One great takeaway from this lesson was Aaron’s insistence that we can write before having a fully formed idea; he tells us how this worked for him when writing Steve Jobs.
Lessons 4-5: Developing Characters
“Characters are born from an intention and an obstacle.”
Aaron does a great job of tying in previous lessons to reinforce understanding. Here, he shows how he brings intention and obstacle to bear on character using The Social Network and The West Wing as case studies.
Aaron shows us how he introduces tactics to give characters their uniqueness. He also considers the relationship between character and actor, and how one can be enhanced by the other.
Lessons 6-7: Research
“You never know where a cool story is going to come from.”
Here, Aaron discusses the two types of research that exist and the hurdles that come with each. His emphasis on talking to others to find a network of stories was particularly interesting. It was a concept I’d also heard of from Malcolm Gladwell’s MasterClass.
Aaron discusses his research for Steve Jobs and how he approached meetings with Steve’s daughter. This was a nice way of getting a glimpse into the procedures used when writing non-fiction and gave an interesting comparison to fictional character-writing.
He also poses a question at this point: “How do you incorporate research?” He spends the rest of the chapter addressing this topic in relation to:
- How he created The West Wing
- Using research to write dialogue
- How research comes together in the Writers’ Workroom
- Forming narratives for non-fiction works
- Toggling between truth and creative license
This section considers the moral conundrum of altering non-fiction for dramatic purposes. Aaron offers some interesting context for this dilemma and suggests ways in which we can strike a balance between fairness and dramatization. It was particularly useful to see how he did this with Steve Jobs.
What I enjoyed about this section was Aaron’s feeling of indebtedness towards the families of those he represents in his non-fiction work. He poses theories for how we can navigate the moral landscape of adapting a biopic and how to decide what we should stay true to.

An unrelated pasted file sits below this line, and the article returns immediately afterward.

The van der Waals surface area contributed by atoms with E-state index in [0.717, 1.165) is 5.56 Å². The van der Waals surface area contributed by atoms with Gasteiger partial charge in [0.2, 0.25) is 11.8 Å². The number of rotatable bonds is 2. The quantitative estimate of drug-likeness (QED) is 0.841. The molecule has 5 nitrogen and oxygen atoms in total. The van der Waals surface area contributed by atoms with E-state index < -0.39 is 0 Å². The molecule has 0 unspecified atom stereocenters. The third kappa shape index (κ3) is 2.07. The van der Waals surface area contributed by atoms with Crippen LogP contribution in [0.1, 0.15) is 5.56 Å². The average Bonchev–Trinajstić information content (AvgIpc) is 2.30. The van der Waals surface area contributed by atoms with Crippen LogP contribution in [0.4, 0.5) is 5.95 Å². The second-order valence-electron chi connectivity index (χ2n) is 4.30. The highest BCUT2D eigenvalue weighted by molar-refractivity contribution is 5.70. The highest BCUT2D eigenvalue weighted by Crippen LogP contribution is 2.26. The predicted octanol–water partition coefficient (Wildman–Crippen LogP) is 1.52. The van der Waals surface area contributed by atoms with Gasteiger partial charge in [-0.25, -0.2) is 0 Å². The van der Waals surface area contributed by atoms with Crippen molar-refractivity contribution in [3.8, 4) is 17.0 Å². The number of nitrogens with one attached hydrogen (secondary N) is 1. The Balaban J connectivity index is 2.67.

Lesson 8: Audience
“The audience is a component in the event.”
Aaron begins this section in reference to George Seurat’s painting, A Sunday Afternoon on the Island of La Grande Jatte. He compares Seurat’s techniques to his own and relates this to how he communicates with his audience.
In this section, we also learn how to do the following:
- Treat our audience
- Maintain clarity
- Assess a screening
- Decide what to show and what to tell
According to Aaron, the audience wants to participate, and he outlines how we can help them do this. He also considers the time-frame in which a viewer decides to invest in a show/film, or switch off.
He even shares ways in which his film adaptations have failed to impact the audience in the ways he intended. Using A Few Good Men as a case study, he highlights scenes that didn’t translate from a Broadway play to a feature film audience. This was a good way to consider audience expectations of different media.
Lesson 9: Rules of Story
“Rules are what makes art beautiful.”
For Aaron, there are certain methods of study we can use to ascertain common threads across the best screenplays out there.
He shares a text which he claims is the universal rulebook for drama that no good work deviates from. Knowing these rules, Aaron claims, enables us to diagnose our work to figure out what isn’t working. He sets an exercise to help with this.
At the end of the lesson, Aaron concludes that a flaw in our writing is likely down to a deviation from the rules of drama. This seemed like a startlingly simple solution to something many writers ponder over.
I liked that Aaron broke this down for us, and though I doubt it will be a fix-all method for rewriting our scripts, it was certainly a point of view worth bearing in mind.
Lesson 10: Film Story Arc
“You want the stakes to be as high as possible.”
After establishing the rules of drama, Aaron elaborates on how they relate to structure and narrative. For me, this was the class’s strongest chapter. Aaron goes into great detail about the practicalities of writing drama, down to the page numbers we should use as anchor points for our story.
While Aaron’s advice isn’t definitive, it is helpful. In particular, it breaks down a complex process into an easy-to-digest formula. He covers the following:
- Story vs. drama
- Rules of the 3-act structure
- How to raise the stakes
- Inciting action
- Creating a hook
This chapter was useful for setting out not only the rules of drama, but how we can use page numbers as “road signs” to ensure certain boxes are ticked.
According to Aaron, we only have a short time to grip the viewer and keep them watching. This section teaches us exactly how we can do that and uses Steve Jobs as an example.
What I liked about this section was how specific Aaron was when it came to setting out certain rules and conventions. He proposed this as a sure-fire way to get viewers invested, and ultimately, to write drama well.
Lesson 11: Writing Habits
“I think you have to write what you like.”